After a very long wait since the end of season one, The Orville finally returned. The sci-fi dramedy that garnered a loyal following from its first season that proved nearly all critics wrong. TV critics originally panned the show for being too much like Star Trek, too much of a spoof and a bad remake of Galaxy Quest. Any and all who have spoken ill of the series were told by fans that their opposition to this fresh sci-fi dramedy was unwelcome. The show’s fans were embracing of the format, tone and ever-changing genre. Season two is better than the first. Further, the episodic formatting creates a refreshing unpredictability missing from broadcast TV.
A Classic Mold
With so many shows trying to emulate the success of the binge-able, all-too-consumable shows of streaming services, broadcast networks have needed to find a new way to refresh their standard formats. Following the footsteps of Star Trek, classic episodic TV structure is utilized by the show to allow space travel and exploration not to be bogged down by too many continuing story lines. Within this structure, the episodes main conflict will be solved by the end of the episode. There may be a related B and C story line that will also resolve by the end.
The Orville promises that you do not need to see any other episode to watch. Each episode stands alone, although they are not entirely unrelated. Thusly, we get the best of both. The character relationships that continue to evolve and change, yet you still get a complete story every episode. So, don’t feel that if you haven’t watched it you’re too late.
The reason the show is so refreshing to watch is because it does not follow the same format between episodes. This isn’t a cop drama, “whodunit”. This isn’t a lawyer drama, waiting to see who walks and who goes to jail. This is life on a ship that can go anywhere, see anything, and run into any problem. A typical episode will resolve the drama by the end, but this not every episode is life and death, not every episode needs a big bad, not every episode forces the crew to save someone in peril. Instead, the series delves into character and pushes narratives that speak to the human (and alien) condition. The sci-fi nature of the series is really a backdrop.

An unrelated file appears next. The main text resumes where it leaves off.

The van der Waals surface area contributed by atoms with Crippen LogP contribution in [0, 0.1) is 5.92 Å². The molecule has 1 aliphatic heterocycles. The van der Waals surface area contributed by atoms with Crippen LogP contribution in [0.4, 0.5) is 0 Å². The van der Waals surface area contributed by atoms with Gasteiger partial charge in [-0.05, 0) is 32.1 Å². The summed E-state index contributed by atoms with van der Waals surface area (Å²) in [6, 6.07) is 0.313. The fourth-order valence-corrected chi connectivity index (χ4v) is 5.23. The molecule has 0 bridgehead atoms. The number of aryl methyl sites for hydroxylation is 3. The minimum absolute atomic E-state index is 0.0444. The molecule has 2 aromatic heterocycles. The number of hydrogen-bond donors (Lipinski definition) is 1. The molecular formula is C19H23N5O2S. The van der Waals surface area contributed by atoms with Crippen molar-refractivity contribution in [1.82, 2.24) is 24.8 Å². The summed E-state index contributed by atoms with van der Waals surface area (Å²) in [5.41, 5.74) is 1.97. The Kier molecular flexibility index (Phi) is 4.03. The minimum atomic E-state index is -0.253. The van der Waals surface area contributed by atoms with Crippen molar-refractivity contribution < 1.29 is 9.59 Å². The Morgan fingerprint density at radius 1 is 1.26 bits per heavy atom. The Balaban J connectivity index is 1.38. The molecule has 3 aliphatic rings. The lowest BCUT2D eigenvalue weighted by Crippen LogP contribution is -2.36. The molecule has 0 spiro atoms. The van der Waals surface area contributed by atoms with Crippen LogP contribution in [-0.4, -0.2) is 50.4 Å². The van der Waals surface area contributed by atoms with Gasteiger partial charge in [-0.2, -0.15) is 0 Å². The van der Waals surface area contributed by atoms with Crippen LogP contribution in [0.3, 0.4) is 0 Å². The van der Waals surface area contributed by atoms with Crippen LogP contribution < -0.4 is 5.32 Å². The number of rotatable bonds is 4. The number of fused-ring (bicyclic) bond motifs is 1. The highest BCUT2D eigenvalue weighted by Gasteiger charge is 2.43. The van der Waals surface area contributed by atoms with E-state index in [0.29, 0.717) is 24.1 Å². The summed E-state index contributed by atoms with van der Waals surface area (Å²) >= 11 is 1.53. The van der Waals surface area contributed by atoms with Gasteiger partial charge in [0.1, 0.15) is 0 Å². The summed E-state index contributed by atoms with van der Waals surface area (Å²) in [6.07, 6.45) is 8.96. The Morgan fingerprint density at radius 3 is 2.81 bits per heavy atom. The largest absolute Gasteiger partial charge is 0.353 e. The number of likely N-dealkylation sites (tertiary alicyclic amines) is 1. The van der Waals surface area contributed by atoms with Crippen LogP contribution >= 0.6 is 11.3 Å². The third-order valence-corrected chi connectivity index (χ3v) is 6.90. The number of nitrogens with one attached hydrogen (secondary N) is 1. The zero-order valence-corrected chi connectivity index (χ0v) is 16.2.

The show would suffer from a forced season-long conflict. Because of episodic structure they don’t have to push every episode to end in a cliffhanger to keep viewers engaged, quite the opposite. Binge-able shows need you to keep pushing play until there is nothing left. Shows like The Flash and Arrow are episodic drama, although they do create an annual super-villain to face along with weekly conflicts to move towards solving this year’s battle. The Orville would paint itself into a corner to try to complete only one, non-character motivated story. Moreover, the show shows an optimistic vision of the future that is hard to achieve when a villain is around every corner.
The series’ embracing of classic TV forms allows The Orville find its pace and structure, and its originality still takes unexpected turns.
No Two Episodes are Alike
This season’s episodes continue to include small references to changing social conversations. This year already touched on parenting, life after divorce, a porn addiction, non-supportive families, anti-vaxers, and relating to those who fight you. The episodic story structure allows each character to face issues and come to the center of an episode. Nearly all lead characters will have their time, allowing the social, cultural or political issues dealt with to pertain to them. This avoids the show looking to political or focusing too much on real current events because the issues discussed are more universal and contextualized. Further, because of an avoidance of a strict story structure, no two episodes follow the same path.